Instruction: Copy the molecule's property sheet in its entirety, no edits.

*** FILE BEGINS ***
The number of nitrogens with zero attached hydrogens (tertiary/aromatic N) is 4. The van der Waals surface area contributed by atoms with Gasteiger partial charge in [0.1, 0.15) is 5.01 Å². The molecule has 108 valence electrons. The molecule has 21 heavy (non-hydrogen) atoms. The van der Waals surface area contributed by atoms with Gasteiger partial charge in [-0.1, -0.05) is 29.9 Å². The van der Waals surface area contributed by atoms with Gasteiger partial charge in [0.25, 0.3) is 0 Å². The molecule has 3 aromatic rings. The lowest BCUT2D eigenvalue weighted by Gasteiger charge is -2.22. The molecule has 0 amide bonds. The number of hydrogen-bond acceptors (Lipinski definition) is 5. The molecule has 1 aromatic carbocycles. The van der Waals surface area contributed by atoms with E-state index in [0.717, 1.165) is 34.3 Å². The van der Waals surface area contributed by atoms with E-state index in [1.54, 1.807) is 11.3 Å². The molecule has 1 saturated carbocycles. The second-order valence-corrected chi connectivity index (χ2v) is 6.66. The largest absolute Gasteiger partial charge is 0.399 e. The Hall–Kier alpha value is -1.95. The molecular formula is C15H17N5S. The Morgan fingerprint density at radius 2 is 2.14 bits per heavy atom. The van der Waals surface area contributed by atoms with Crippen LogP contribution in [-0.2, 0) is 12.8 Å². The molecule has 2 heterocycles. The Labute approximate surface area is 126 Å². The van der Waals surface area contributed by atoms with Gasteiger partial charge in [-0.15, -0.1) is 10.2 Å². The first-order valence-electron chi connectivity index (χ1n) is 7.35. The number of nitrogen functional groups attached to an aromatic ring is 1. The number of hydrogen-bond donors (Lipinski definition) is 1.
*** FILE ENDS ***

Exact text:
The number of nitrogens with zero attached hydrogens (tertiary/aromatic N) is 4. The van der Waals surface area contributed by atoms with Gasteiger partial charge in [0.1, 0.15) is 5.01 Å². The molecule has 108 valence electrons. The molecule has 21 heavy (non-hydrogen) atoms. The van der Waals surface area contributed by atoms with Gasteiger partial charge in [-0.1, -0.05) is 29.9 Å². The van der Waals surface area contributed by atoms with Gasteiger partial charge in [0.25, 0.3) is 0 Å². The molecule has 3 aromatic rings. The lowest BCUT2D eigenvalue weighted by Gasteiger charge is -2.22. The molecule has 0 amide bonds. The number of hydrogen-bond acceptors (Lipinski definition) is 5. The molecule has 1 aromatic carbocycles. The van der Waals surface area contributed by atoms with E-state index in [0.717, 1.165) is 34.3 Å². The van der Waals surface area contributed by atoms with E-state index in [1.54, 1.807) is 11.3 Å². The molecule has 1 saturated carbocycles. The second-order valence-corrected chi connectivity index (χ2v) is 6.66. The largest absolute Gasteiger partial charge is 0.399 e. The Hall–Kier alpha value is -1.95. The molecular formula is C15H17N5S. The Morgan fingerprint density at radius 2 is 2.14 bits per heavy atom. The van der Waals surface area contributed by atoms with Crippen LogP contribution in [-0.2, 0) is 12.8 Å². The molecule has 2 heterocycles. The Labute approximate surface area is 126 Å². The van der Waals surface area contributed by atoms with Gasteiger partial charge in [-0.15, -0.1) is 10.2 Å². The first-order valence-electron chi connectivity index (χ1n) is 7.35. The number of nitrogen functional groups attached to an aromatic ring is 1. The number of hydrogen-bond donors (Lipinski definition) is 1.